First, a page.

Afrikaans Grammar - Verbs

Verbs

There is no distinction for example between the infinitive and present forms of verbs, with the exception of these verbs:

infinitive form English present indicative form
wees be is
have het

In addition, verbs do not conjugate differently depending on the subject. For example,

Afrikaans Dutch English
ek is ik ben I am
jy/u is jij/U bent you are (sing.)
hy/sy/dit is hij/zij/het is he/she/it is
ons is wij zijn we are
julle is jullie zijn you are (plur.)
hulle is zij zijn they are

For most verbs, the preterite (e.g. I watched) has been completely replaced by the perfect (e.g. I have watched). The only common exceptions to this are the modal verbs (see the following table) and the verb wees "be" (preterite form was).

Modal verbs
present form preterite form
Afrikaans Dutch (3sg) English Afrikaans Dutch (3sg) English
kan kan can kon kon could
sal zal will/shall sou zou would/should
moet moet must moes moest had to
mag mag may mog (arch.) mocht was allowed to
wil wil want wou wilde / wou wanted

The following three full verbs also have (rarely used) preterite forms:

Afrikaans Dutch (3sg) English
present preterite present preterite
dink dag/dog denkt dacht think
het had heeft had have
weet wis weet wist know

Modern Afrikaans also lacks a pluperfect (e.g. I had watched). Instead, the pluperfect, like the preterite, is expressed using the perfect.

The perfect is constructed with the auxiliary verb het + past participle, which—except for the verb (past participle gehad), separable verbs such as reghelp (past participle reggehelp) and verbs with beginnings such as ver- and ont- (verkoop, ontmoet are both infinitive and past participle)—is formed regularly by adding the prefix ge- to the verb's infinitive/present form. For example,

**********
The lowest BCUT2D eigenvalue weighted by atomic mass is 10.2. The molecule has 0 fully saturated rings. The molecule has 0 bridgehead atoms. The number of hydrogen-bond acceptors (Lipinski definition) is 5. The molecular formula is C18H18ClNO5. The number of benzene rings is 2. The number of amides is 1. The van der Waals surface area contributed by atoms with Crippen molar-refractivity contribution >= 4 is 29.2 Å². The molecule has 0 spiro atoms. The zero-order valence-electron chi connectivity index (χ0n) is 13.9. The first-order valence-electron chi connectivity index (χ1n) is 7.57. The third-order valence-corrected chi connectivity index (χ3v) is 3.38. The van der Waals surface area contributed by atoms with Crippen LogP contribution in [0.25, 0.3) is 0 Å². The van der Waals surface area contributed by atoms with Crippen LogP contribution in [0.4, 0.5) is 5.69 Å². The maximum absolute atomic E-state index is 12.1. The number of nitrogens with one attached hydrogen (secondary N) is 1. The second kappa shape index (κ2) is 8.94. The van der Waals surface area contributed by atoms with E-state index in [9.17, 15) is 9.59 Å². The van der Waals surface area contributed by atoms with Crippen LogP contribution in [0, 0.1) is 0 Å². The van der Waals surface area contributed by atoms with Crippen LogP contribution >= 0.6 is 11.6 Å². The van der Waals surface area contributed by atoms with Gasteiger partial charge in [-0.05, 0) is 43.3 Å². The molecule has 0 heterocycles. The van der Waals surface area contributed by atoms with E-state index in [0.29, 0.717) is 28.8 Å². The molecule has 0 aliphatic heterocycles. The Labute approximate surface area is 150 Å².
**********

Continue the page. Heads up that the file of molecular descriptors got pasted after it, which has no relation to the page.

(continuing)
Ek breek - I break
Ek het dit gebreek - I broke it, I have broken it, I had broken it

An object is necessary in this case, otherwise it implies that the person has broken.

The future tense is in turn indicated using the auxiliary sal + infinitive. For example,

Ek sal kom - I will come (or more closely I shall come)

The conditional is indicated by the preterite form sou + infinitive. For example,

Ek sou kom - I would come (or more closely I should come)

Like other Germanic languages, Afrikaans also has an analytic passive voice that is formed in the present tense by using the auxiliary verb word + past participle, and, in the past tense, by using the auxiliary is + past participle. For example,

Dit word gemaak - It is being made
Dit is (Dis) gemaak - It is made, It was made, It has been made (so it already exists)

Formal written Afrikaans also admits the construction of was gemaak to indicate passive voice in the pluperfect, which in this case corresponds to had been made. The meaning of the sentence can change based on which auxiliary verb is used(is/was), e.g. is gemaak implies that something has been made and is still in existence today, whereas was gemaak implies that something had been made, but was destroyed or lost.

Read more about this topic:  Afrikaans Grammar

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